The search for purpose

There is nothing more important or more elusive than purpose.

The purpose of a project, purpose for your business or ministry, a purpose for your life. Purpose is often obscure and hard to describe. It is one of those things that we are able to identify once we see it, yet we often view it through a glass darkly. When our actions are lined up for our purpose, it’s like a hot knife through warm butter. When these two don’t align, it’s like looking for butter in a pig's pen. 

In a recent article about President Jimmy Carter and his wife Rosalyn, there was a section entitled “In Search of Purpose."

After leaving the White House in the wake of his stinging defeat, Carter embarked on what he called “an altogether new, unwanted, and potentially empty life” as he struggled to determine what he would do as a former president. A revelation came when he awakened in the middle of the night with the epiphany that his presidential library could serve as a dynamic, nonprofit center for conflict resolution.

I was struck by the phrase, “unwanted and potentially empty life.” In other words, what was in front of him was “nothing.” During the past few years, I’ve asked hundreds of men and women facing retirement this question: “What do you plan to do in retirement?” Much to my ongoing amazement, I usually get a quizzical look with the response of, “Nothing.” Nothing has become the touchstone for retirement. The goal and objective of life, the purpose of living is to do nothing and then die. Pretty grim, don’t you think?

Some time ago I struck up a conversation with a man sitting next to me on the long flight from Tokyo to Dallas. He’d sold his business 6 years prior and I asked him what he’d been doing since then. He paused, seemed to think about his answer and said, “Why, nothing.” My immediate comeback was, “How has that been working out for you?” “Not so good," he said, "and I think I’m about at the end of nothing.” I wondered what exactly that meant.

When I asked him to explain he stated, “I thought leisure was a valuable goal until I’ve recently concluded that there is not much purpose in doing nothing. So, I’ve decided I need a new purpose in life and now I want to trade nothing for something.” Trading nothing for something. Going from leisure to relevance. Moving on from mindless self-gratification to bringing value and meaning to my life and to others.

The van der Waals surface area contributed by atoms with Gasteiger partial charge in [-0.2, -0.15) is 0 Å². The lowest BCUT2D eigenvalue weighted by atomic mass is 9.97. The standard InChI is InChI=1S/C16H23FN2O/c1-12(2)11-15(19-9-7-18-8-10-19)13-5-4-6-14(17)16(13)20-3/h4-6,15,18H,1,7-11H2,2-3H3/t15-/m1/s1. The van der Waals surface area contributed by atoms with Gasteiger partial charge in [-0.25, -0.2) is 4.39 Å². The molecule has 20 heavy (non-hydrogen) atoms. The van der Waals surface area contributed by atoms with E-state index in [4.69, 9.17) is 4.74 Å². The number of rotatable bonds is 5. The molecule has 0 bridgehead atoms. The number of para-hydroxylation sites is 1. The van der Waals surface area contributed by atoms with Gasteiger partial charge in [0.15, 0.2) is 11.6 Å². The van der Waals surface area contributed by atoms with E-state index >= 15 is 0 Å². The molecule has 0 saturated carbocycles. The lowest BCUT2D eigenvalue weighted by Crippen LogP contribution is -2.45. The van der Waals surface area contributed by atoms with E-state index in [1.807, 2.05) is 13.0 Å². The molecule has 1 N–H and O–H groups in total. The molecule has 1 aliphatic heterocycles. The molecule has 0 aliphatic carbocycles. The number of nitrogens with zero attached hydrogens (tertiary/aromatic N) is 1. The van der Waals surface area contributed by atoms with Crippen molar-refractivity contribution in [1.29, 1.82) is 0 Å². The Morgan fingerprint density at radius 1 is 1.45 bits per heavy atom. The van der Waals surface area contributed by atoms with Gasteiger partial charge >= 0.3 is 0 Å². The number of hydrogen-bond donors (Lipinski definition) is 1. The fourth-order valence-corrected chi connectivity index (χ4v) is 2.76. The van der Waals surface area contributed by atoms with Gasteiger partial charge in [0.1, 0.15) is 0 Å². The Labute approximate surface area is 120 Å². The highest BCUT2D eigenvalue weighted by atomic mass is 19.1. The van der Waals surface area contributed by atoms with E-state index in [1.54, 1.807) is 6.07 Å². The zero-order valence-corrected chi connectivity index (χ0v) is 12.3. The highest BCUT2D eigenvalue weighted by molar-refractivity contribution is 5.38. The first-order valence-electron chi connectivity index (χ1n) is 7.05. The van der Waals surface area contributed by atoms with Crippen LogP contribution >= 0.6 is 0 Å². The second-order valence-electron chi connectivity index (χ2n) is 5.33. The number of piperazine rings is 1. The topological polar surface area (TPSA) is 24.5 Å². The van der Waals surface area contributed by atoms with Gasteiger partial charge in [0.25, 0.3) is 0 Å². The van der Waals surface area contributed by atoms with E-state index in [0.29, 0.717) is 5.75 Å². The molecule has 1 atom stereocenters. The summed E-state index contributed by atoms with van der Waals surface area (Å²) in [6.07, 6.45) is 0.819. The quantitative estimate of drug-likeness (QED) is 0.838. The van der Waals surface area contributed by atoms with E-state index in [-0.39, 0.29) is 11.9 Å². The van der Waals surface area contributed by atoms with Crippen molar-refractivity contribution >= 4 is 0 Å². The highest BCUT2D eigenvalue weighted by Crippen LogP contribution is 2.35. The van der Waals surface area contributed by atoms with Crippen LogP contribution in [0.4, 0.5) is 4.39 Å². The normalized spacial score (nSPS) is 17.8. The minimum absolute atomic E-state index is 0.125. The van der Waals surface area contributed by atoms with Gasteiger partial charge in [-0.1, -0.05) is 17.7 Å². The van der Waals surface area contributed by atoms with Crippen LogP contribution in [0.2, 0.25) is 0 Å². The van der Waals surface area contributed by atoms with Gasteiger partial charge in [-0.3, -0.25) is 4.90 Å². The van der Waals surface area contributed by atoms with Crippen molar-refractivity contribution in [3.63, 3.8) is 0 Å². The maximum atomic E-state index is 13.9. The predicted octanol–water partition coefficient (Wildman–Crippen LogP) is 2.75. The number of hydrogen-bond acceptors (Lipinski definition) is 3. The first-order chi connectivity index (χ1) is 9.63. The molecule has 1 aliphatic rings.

The dictionary defines purpose as “the reason for which something exists.”

Going all the way back to the Protestant reformer John Calvin, he penned in his Institutes that our purpose is to “know God and enjoy him forever.” There are at least three relationships helping to define both who we are and the context in which our life purpose is carried out. One is our relationship with God. The second is our relationship with ourselves. And third is our relationship with others. Unless we are growing and finding new meaning in all those relationships, there will be no discernible purpose, and no real meaning to coincide with it.

Meaning and purpose are two examples of purpose in my world.

The purpose of the Retirement Reformation is “Every Christian is Prepared for a Lifetime of Ministry.”

The purpose of Envoy Financial is “Every Christian is Financially Prepared for a Lifetime of Ministry.

The following phrase hangs on my wall and has remained there for over 25 years. Like Jimmy Carter, the priority and purpose for my life came at a time when I was facing what seemed like “nothing.” This insight brought both meaning and purpose yet is so simple:

Love God

Spread the Word

Encourage others

Those are the thoughts that get me up in the morning and challenge me when I go to sleep. How will they play out tomorrow? And how have I served them today?

We each are in a search for purpose in our lives. The good news is that God does have a plan for every one of us, a unique and distinctive plan. A way that we fit into His redemptive plan for mankind. This focus plays out every day and in every way.

Stay with us on life’s journey.




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